After the elections in the United States, many countries in the Middle East are wondering whether a change in administration will bring about major changes in politics. Amid this uncertainty, some countries will be vying for influence in Washington, trying to take advantage of the end of one government and the arrival of the new one.
In contrast to many parts of the world, the Middle East is a region where US policy has changed dramatically in recent decades. The countries in the region are talked about as if they were political footballs, with governments seen as friendly to one or the other. For example, the Obama administration was seen as cold towards Israel, while President Donald Trump tried to embrace Israel by relocating the U.S. Embassy and cutting funding for the Palestinian Authority. With regard to Iran, the same shift took place, from the Iran deal in 2015 to the “maximum pressure campaign” of the last three years.
Other countries feel a change of policy that lies ahead. While Trump supported Saudi Arabia and traveled to Saudi Arabia for a summit in May 2017 to celebrate arms sales to the kingdom, the Biden government seems to be rather critical of Riyadh’s role in the Yemen conflict. In the meantime, although the rulers of Turkey and Egypt do not get along with each other, they both shared an antipathy towards the Obama administration and tried to get together with the Trump government.
The most hopeful in the region are the Kurds – important allies of the US in Iraq and Syria – who felt disappointed by the American policy of the last years and hope that Biden will bring some stability. Trump had vowed to leave Syria in 2018 and again in 2019, paving the way for a Turkish offensive against US partners on the ground – the Kurd-led Syrian Democratic Forces. Now there is a tentative hope that the USA could stay.
It is not envisaged that foreign policy will change radically every few years. Successful management of U.S. interests and the maintenance of U.S. leadership requires consistent policies and the belief of local leaders that they cannot simply put one government under pressure and move on to the next. Foreign policy is not a car dealership, but rather a car brand. The “Brand America” must be something that people can count on.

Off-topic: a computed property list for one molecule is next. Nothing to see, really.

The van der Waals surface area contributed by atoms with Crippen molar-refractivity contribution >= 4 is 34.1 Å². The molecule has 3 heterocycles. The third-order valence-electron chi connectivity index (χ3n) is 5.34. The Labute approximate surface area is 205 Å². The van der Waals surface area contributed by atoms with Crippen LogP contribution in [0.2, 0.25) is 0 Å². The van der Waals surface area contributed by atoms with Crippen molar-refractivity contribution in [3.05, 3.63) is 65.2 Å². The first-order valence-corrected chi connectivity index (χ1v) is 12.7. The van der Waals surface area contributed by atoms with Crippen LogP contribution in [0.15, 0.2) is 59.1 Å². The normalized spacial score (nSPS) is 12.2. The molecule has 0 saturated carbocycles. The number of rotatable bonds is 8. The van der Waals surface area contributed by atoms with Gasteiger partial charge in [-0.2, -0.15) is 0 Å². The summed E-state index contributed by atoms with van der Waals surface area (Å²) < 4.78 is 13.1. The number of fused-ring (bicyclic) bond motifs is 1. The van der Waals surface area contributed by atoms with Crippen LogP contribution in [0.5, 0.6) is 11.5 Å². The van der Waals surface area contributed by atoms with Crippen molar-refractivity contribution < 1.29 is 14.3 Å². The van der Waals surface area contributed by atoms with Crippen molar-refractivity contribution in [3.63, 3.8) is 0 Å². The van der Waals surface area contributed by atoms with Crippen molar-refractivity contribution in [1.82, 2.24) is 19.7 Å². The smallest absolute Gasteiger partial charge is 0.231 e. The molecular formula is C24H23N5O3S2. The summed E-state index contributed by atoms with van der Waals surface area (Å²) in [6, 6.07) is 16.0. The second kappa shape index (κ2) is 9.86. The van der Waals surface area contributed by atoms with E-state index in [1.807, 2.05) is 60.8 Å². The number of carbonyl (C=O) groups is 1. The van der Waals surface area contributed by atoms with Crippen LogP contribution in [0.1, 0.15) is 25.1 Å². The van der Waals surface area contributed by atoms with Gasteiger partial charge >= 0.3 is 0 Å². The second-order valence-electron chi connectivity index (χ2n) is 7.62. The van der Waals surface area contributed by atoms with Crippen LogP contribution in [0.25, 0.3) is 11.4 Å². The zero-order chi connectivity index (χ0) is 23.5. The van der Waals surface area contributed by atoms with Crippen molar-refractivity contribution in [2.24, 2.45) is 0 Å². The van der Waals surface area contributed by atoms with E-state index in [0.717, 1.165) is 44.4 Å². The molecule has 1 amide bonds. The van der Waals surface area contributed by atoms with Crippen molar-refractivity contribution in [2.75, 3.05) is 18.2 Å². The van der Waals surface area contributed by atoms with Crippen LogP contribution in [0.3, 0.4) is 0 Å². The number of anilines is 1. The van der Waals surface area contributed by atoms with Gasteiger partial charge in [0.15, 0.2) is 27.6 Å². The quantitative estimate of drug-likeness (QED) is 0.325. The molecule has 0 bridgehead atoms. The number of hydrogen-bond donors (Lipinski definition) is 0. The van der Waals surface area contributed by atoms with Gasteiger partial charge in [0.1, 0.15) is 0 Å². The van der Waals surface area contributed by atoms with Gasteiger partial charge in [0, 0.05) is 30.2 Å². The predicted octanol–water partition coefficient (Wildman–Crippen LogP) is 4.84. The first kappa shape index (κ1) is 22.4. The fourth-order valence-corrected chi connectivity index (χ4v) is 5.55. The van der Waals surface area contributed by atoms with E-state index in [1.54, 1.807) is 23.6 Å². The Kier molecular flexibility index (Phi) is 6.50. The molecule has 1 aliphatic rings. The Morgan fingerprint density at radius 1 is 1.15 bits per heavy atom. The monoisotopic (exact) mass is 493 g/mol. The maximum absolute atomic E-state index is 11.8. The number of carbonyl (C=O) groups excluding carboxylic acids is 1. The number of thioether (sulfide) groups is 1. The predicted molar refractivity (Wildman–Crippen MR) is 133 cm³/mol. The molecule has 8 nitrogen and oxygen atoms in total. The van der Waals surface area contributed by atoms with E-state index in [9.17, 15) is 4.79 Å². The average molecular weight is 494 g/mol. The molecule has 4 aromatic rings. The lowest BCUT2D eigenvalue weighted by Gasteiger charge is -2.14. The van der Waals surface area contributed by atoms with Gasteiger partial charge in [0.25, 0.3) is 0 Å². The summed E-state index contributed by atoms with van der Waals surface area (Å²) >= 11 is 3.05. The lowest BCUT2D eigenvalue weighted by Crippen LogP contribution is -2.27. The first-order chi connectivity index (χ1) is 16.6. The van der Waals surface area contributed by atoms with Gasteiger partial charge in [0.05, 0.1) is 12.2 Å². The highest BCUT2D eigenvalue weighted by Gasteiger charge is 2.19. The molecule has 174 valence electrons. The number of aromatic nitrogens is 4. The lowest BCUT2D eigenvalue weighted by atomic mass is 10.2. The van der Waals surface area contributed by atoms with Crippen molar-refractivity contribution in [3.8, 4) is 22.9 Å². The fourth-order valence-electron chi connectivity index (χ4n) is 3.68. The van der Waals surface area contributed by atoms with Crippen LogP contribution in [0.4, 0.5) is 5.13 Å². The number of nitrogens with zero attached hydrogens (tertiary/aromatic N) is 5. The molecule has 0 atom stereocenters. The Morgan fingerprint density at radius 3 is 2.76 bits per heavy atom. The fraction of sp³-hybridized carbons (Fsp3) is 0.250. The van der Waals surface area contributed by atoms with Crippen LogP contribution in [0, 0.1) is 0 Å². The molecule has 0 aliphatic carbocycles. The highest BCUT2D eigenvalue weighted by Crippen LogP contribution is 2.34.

From Baghdad to Tehran to Cairo, governments throughout the region expect a new government to bring a new foreign policy. This is dangerous for the USA. A global superpower cannot succeed if small countries abroad believe they can simply wait four years to get what they want or buy influence through lobbying. This means that the next government should take a step-by-step, consistent approach and not give the feeling that it will make a radical about-turn on key issues such as Iran, Israel and the US troops in Iraq and Syria. Consistency does not mean refusing to learn from the mistakes or successes of the past years, but it does mean making it clear to allies and opponents that the US will not be pushed around and that Washington can be relied upon.
A good start would be for Biden to praise the new relations between Israel and the Gulf States. Moreover, Iran – which has just sent its foreign minister to South America to protest against the US – should not believe that it will be given a red carpet welcome in the US after Trump’s team has left. On sensitive issues, such as Turkey’s aggression against NATO allies like Greece and questions about what will happen in Afghanistan or Libya, Washington should put out feelers to see if Trump’s approach, which was normally isolationist, works.
Many hope for more U.S. involvement in the Middle East, but they also do not want more so-called regime change wars or more attempts to impose American views. Thirty years of experience have taught countries that the US tends to zigzag so often that it is best not to put all your eggs in one basket in D.C. The Biden administration can learn from this and become clear about its goals without promising too much. At least the first step should be to stand by America’s allies and partners.
Seth J. Frantzman is Executive Director of the Middle East Center for Reporting and Analysis, a senior Middle East affairs analyst at the Jerusalem Post and author of After ISIS: America, Iran and the Battle for the Middle East (2019). Twitter: @sfrantzman.
The views expressed in this article are those of the author.